Over the next few weeks, late summer’s heat set in, and I wistfully noted that Magnum’s summer coat was fast shedding. Worse, his new coat seemed awfully warm for the weather. While not the shaggy winter look, it was kinda thick, and he seemed uncomfortable. Especially during classes and long trail rides, he was sweating a lot and seemed not quite his perky self.
I got this sinking feeling, and resolved to monitor the situation.
Then came the day I went to get Magnum, who stood at the far end of the pen, rear end towards me. His head was low as he swung it around to me. Oh no. He really isn’t feeling good, I thought. He followed me out of the pen slowly, head still low. Jess Crouch stood by. “He hasn’t seemed himself lately has he?” she said. “Maybe it’s time to give him off grass and see if it helps. Ask Mary if we can put him in a dirt pen.”
It was time to think about insulin resistance. What is it? I asked my husband, Kip Tulin, M.D., for a description. This paragraph showed up in my email:
Insulin resistance is an abnormal condition where the cells of the body no longer respond to the normal actions of the hormone insulin. Normally, the body digests carbohydrates and releases glucose into the blood stream. As the glucose rises, the pancreas makes insulin which tells the cells to take up the insulin and use it for energy instead of using fat stores. This decreases the blood sugar and is called insulin sensitivity. When this sensitivity declines the cells can no longer respond to normal levels of insulin and the blood sugar rises. The body responds by making even more insulin to try to regulate the glucose. Once this becomes chronic, it is called Type 2 diabetes (in humans), and can lead to something called Metabolic Syndrome, with high blood sugar, high cholesterol, high blood pressure, and a host of other problems.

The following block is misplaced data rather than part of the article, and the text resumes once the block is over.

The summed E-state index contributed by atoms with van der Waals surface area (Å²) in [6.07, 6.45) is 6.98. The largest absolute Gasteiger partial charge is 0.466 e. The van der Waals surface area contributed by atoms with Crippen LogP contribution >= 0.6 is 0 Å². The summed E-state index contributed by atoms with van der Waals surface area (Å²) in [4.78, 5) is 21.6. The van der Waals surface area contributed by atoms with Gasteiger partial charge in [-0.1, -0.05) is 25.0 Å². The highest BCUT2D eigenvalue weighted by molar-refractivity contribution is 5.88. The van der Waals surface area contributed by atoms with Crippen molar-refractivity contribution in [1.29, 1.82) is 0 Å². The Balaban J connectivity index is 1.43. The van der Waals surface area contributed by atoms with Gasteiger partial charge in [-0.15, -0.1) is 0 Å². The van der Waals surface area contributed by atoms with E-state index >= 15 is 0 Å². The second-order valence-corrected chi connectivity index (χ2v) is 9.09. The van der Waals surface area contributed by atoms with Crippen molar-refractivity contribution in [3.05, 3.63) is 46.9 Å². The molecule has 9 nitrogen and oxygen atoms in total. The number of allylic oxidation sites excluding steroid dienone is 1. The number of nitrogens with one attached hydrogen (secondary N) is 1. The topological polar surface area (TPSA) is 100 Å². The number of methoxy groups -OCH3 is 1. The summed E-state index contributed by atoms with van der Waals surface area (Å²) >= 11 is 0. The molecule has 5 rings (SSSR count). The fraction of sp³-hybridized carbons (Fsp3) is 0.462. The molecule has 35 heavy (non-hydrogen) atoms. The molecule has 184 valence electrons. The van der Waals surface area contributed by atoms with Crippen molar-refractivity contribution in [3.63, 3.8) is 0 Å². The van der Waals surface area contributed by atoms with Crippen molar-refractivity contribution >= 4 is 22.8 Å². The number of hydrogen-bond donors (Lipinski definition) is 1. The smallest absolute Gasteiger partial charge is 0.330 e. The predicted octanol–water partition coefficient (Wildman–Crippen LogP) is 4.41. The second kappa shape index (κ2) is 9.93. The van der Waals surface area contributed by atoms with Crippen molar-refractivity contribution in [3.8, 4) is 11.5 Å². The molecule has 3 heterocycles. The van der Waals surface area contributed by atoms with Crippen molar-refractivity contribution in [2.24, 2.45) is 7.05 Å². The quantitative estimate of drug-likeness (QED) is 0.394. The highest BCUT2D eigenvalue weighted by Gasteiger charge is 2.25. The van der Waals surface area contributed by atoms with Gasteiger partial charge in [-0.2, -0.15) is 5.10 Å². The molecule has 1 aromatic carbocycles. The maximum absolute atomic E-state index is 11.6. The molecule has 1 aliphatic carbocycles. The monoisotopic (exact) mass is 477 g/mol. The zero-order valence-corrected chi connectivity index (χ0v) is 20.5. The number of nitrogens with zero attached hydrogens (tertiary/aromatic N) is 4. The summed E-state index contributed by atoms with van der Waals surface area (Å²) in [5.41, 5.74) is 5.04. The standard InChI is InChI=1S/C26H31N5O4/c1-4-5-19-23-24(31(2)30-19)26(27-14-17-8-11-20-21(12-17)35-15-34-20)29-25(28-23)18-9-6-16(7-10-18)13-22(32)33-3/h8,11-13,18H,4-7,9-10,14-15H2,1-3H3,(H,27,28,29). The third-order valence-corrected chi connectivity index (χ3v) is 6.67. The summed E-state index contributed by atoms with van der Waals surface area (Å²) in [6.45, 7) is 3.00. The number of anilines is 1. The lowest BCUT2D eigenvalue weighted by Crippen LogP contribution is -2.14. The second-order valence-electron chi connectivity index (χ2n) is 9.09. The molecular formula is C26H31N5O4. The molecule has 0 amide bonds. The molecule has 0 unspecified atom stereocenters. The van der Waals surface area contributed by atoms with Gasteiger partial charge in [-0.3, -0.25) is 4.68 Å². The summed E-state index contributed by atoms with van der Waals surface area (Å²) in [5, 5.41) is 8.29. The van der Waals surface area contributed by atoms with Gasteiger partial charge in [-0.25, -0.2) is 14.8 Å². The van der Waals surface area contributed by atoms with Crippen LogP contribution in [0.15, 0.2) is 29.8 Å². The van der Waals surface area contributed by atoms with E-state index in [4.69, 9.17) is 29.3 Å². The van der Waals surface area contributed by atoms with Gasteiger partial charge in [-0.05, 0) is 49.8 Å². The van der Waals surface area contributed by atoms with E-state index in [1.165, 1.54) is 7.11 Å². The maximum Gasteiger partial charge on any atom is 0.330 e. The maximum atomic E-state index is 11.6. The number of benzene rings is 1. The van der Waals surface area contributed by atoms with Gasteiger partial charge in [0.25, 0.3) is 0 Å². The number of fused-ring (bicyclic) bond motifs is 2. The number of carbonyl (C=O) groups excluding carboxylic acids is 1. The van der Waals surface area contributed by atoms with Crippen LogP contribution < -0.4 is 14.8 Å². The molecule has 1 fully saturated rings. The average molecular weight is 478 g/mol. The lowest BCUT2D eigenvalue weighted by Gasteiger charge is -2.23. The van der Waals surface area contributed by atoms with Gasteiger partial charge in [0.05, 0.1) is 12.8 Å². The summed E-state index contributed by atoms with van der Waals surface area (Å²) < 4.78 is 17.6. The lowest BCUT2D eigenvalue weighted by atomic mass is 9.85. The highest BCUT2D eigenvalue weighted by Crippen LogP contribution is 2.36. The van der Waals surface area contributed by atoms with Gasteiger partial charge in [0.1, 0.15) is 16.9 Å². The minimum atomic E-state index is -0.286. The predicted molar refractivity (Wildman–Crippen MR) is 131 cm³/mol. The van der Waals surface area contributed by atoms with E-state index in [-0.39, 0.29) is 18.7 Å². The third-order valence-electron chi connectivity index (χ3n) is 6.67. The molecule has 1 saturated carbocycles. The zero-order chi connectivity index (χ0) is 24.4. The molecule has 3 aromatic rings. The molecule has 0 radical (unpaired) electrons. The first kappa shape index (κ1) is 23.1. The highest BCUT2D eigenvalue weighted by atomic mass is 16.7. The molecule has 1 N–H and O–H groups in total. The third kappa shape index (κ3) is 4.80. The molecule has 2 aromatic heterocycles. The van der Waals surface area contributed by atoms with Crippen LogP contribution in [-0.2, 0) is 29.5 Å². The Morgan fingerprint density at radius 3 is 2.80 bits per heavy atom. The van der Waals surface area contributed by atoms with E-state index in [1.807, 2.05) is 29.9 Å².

Kip added that the attendant health problems are species specific. Diabetic people would have eye and kidney problems, for instance. Insulin resistant (IR) horses would tend to be overweight (though not all overweight horses are IR) or get fatty deposits (such as in the crest, but also elsewhere), and worse, laminitis and founder.
As our local nutrition expert, Barbara Noble has noted, our Pacific Northwest grass is very rich in sugar (as well as iron) and unlimited grazing can quickly lead to overweight and laminitis in many horses. Add to that a tendency toward insulin resistance, and you’ve got a horse in serious trouble.
And me? As Kip would say, I was no longer Cleopatra, Queen of de Nile.
In the next installment (or two), I will tell the story of Magnum’s crash and recovery, with special emphasis on his feed, his feet (he basically had to grow a whole new set of hooves) and the basics of IR-induced laminitis.
But to finish this part of the story, Mary (Gallagher) quickly agreed to Magnum’s joining one of the ‘fat pen’ herds. There was a perfect trio of geldings familiar to Magnum, living in a dirt pen by the hay barn. Magnum joined right in, reassured the young firebrand who’d assumed leadership that he would be no threat, and gingerly walked around his new quarters.
It seemed like the perfect situation.
Read the next installment: Magnum’s Rough Year, Part Two: “Oh No, Laminitis!”